Mr. & Mrs. Crab share an common love for biking. When we lived in London, Mrs. Crab commutted to work daily by bike along Regent's Canal. And back in Arlington, Mr. Crab commutted daily to FSI (Foreign Service Institute), uphill both ways. So we were thrilled to learn that Seoul is a very cycle-friendly city. So we sent our bikes in UAB.
One of the great pastimes and pleasures of living in Seoul is biking. There are hundreds of miles of bike trails in South Korea. You can even bike from Seoul to Busan on the southern tip of Korea in about 4 days, most of it along off-road, paved bike trails.
In Seoul, a 25-mile long bike trail runs along the north and south banks of the Han River. Compared to DC, the bike trails in Seoul have wide "Kramer Lanes!" Even better, there is a separate trail for joggers, walkers and mums with dogs & prams, so no worries about cyclists dodging pedestrians. The trial is lined with extra-curricular activities like outdoor gyms, picnic areas, restrooms, and buskers (street musicians) performing at the many outdoor amphitheaters along the trail. Parts of the north bank is covered by a freeway, shading riders from the blazing Seoul summer sun.
The best bit about biking in Korea? Seven-11! Along the north banks of the Han River, you'll see a handful of Seven-11 convenience stores. Unlike in America, Seven-11s in Asia are more like neighborhood bars & cafes. Many have outdoor table areas where you can enjoy cheap beer, coffee, ice cream, ramen noodles and other snacks.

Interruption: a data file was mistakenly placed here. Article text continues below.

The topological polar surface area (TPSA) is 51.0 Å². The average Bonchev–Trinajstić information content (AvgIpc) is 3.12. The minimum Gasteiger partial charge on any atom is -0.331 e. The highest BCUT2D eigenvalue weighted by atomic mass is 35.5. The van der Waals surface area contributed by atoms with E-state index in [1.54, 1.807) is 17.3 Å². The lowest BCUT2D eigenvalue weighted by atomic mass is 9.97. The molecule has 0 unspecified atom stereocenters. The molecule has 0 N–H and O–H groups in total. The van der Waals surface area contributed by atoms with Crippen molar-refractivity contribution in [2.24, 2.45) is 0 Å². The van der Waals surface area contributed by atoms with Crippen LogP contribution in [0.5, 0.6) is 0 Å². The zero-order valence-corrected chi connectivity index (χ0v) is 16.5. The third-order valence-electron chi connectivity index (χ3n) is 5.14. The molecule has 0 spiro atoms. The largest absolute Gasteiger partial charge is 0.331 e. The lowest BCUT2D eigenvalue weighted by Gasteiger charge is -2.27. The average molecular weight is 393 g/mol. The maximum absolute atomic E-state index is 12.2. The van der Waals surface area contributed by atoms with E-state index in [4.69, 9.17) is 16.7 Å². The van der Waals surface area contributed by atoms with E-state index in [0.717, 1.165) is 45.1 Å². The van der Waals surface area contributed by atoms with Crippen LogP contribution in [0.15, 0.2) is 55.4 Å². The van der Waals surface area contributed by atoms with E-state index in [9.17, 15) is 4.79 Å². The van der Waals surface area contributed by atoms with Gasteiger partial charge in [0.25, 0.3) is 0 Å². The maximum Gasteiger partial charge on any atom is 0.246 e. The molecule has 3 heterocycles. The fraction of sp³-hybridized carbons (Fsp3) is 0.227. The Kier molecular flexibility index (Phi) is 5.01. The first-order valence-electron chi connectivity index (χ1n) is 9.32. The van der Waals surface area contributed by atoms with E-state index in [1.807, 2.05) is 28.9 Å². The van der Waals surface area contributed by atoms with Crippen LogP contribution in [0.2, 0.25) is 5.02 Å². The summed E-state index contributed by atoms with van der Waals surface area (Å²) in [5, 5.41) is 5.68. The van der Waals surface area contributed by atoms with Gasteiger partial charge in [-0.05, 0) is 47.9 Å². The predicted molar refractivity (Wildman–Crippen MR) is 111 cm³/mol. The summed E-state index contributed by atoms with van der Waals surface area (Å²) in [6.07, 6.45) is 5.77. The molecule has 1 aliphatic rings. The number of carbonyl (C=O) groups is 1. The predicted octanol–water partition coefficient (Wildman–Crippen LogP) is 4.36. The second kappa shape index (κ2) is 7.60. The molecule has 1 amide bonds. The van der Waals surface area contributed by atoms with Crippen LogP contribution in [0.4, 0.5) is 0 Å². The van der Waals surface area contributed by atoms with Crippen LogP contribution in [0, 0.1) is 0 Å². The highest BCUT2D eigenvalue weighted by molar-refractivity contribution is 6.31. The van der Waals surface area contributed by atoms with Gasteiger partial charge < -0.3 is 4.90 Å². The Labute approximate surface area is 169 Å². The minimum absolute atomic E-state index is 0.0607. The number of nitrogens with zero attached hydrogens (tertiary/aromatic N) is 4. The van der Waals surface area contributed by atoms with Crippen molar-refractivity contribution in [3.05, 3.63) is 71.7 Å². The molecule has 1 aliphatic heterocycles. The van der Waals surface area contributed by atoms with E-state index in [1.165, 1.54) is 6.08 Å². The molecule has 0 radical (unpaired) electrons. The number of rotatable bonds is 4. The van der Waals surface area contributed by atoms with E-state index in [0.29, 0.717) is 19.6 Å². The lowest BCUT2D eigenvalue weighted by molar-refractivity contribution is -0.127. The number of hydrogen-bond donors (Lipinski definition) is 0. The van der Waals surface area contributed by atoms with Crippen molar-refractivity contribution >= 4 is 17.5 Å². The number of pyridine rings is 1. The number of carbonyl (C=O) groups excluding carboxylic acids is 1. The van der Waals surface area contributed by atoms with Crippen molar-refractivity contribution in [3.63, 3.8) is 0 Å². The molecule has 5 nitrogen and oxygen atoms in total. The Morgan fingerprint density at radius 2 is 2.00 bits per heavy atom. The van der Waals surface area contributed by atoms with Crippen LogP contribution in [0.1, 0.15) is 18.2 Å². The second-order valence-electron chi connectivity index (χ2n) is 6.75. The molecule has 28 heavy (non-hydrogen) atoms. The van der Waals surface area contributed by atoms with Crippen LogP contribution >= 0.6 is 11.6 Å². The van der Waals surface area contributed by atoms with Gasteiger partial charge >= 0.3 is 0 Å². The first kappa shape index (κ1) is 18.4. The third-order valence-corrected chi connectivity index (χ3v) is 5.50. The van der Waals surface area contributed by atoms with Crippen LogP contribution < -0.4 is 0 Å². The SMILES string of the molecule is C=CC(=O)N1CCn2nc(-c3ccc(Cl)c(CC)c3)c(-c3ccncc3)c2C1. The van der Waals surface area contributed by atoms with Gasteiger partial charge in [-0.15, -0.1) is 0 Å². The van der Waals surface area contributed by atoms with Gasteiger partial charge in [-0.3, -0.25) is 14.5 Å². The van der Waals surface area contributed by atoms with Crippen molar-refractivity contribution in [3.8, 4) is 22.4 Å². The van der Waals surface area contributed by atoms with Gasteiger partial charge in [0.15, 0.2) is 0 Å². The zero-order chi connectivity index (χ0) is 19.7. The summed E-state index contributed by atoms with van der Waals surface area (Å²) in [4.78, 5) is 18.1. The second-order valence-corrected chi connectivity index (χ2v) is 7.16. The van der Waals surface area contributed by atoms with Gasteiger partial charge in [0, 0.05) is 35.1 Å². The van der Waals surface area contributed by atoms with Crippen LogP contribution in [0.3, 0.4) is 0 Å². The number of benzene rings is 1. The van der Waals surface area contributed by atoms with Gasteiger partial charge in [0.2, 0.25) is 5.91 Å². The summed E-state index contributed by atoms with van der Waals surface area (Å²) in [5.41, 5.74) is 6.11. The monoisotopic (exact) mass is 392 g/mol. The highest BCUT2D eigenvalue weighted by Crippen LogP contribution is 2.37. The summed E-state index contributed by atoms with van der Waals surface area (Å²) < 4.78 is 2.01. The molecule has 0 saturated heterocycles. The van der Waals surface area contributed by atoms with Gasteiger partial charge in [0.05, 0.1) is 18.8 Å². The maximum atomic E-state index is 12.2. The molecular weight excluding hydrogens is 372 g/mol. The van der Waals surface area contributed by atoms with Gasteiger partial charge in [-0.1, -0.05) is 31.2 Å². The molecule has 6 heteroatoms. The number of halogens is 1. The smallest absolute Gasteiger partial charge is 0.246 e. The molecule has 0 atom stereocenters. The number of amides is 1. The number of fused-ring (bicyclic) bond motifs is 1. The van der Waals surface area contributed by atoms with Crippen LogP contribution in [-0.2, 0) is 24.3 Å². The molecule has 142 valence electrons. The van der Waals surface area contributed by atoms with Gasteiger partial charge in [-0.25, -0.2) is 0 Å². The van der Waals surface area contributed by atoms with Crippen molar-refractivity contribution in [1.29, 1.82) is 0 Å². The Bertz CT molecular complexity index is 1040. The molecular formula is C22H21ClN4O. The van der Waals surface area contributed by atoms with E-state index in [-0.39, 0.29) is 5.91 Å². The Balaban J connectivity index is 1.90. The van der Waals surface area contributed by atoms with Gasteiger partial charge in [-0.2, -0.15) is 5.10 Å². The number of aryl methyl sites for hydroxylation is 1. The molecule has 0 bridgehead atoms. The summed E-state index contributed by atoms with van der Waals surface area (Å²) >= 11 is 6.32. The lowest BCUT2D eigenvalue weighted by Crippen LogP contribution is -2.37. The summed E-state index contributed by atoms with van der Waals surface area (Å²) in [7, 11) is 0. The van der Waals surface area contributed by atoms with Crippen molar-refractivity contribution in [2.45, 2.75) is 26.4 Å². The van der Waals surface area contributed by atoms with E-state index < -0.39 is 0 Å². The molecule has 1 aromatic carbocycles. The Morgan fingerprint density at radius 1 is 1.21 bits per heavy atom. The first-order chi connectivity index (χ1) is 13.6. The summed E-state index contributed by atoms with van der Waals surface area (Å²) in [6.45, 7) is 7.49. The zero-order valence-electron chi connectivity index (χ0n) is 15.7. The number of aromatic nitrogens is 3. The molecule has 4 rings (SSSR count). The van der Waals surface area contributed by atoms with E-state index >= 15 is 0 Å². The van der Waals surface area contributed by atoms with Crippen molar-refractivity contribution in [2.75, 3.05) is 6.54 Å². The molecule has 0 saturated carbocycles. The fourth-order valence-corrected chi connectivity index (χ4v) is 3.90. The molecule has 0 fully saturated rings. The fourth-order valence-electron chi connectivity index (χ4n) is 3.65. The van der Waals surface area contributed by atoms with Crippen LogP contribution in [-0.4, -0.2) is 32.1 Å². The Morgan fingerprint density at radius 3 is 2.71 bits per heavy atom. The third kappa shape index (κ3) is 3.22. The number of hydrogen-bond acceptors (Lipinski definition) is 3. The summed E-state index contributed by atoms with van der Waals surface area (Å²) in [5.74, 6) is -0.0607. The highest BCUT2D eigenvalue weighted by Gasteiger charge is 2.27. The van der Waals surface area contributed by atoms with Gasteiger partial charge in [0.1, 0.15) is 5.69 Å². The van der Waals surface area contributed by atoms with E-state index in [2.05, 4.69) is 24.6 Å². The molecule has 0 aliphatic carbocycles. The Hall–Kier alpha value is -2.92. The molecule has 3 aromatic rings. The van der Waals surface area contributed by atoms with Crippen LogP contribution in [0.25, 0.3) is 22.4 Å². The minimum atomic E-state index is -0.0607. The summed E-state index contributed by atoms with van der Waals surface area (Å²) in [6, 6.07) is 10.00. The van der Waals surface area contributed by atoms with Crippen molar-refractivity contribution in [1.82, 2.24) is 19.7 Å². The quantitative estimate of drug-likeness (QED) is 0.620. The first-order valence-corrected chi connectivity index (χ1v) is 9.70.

First-time bikers will not feel out-of-place. Bikers in Korea come in all ages, shapes & sizes. You'll see everyone from cyclists in full professional kit, families in shorts & t-shirts and even folks carrying dogs in their baskets! Also, crime in Korea is extremely low, so no need to worry if your bike will still be there when you return.
We have one major pet peeve about biking in Korea: Korean bikers do not follow standard biking etiquette such as giving audible warnings when passing. In DC or London, you'll get an earful if you fail to ring your bell or yell "on your left" when passing. In Seoul, Lance Armstrong-wannabes have no qualms about flying past you within inches and cutting you off. But then there are other bikers who you can hear coming from afar because they are blaring music via speakers attached to their handlebars!
A few more scenes of biking in Seoul: